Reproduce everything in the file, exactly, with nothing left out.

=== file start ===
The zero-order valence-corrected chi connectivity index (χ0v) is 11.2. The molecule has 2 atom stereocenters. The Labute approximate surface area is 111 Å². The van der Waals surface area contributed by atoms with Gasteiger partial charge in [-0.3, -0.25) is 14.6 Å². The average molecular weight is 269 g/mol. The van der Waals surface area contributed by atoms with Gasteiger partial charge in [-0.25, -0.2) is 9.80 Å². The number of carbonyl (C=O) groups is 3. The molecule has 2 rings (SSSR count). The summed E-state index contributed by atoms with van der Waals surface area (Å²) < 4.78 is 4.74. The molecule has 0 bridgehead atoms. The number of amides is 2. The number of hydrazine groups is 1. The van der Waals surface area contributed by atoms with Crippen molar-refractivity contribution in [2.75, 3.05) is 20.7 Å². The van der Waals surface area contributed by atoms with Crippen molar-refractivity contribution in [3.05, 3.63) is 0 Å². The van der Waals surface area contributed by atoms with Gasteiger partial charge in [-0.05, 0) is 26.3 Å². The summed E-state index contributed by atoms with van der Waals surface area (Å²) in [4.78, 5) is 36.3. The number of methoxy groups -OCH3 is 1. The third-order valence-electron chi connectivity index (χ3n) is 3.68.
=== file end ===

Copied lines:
The zero-order valence-corrected chi connectivity index (χ0v) is 11.2. The molecule has 2 atom stereocenters. The Labute approximate surface area is 111 Å². The van der Waals surface area contributed by atoms with Gasteiger partial charge in [-0.3, -0.25) is 14.6 Å². The average molecular weight is 269 g/mol. The van der Waals surface area contributed by atoms with Gasteiger partial charge in [-0.25, -0.2) is 9.80 Å². The number of carbonyl (C=O) groups is 3. The molecule has 2 rings (SSSR count). The summed E-state index contributed by atoms with van der Waals surface area (Å²) < 4.78 is 4.74. The molecule has 0 bridgehead atoms. The number of amides is 2. The number of hydrazine groups is 1. The van der Waals surface area contributed by atoms with Crippen molar-refractivity contribution in [2.75, 3.05) is 20.7 Å². The van der Waals surface area contributed by atoms with Crippen molar-refractivity contribution in [3.05, 3.63) is 0 Å². The van der Waals surface area contributed by atoms with Gasteiger partial charge in [-0.05, 0) is 26.3 Å². The summed E-state index contributed by atoms with van der Waals surface area (Å²) in [4.78, 5) is 36.3. The number of methoxy groups -OCH3 is 1. The third-order valence-electron chi connectivity index (χ3n) is 3.68.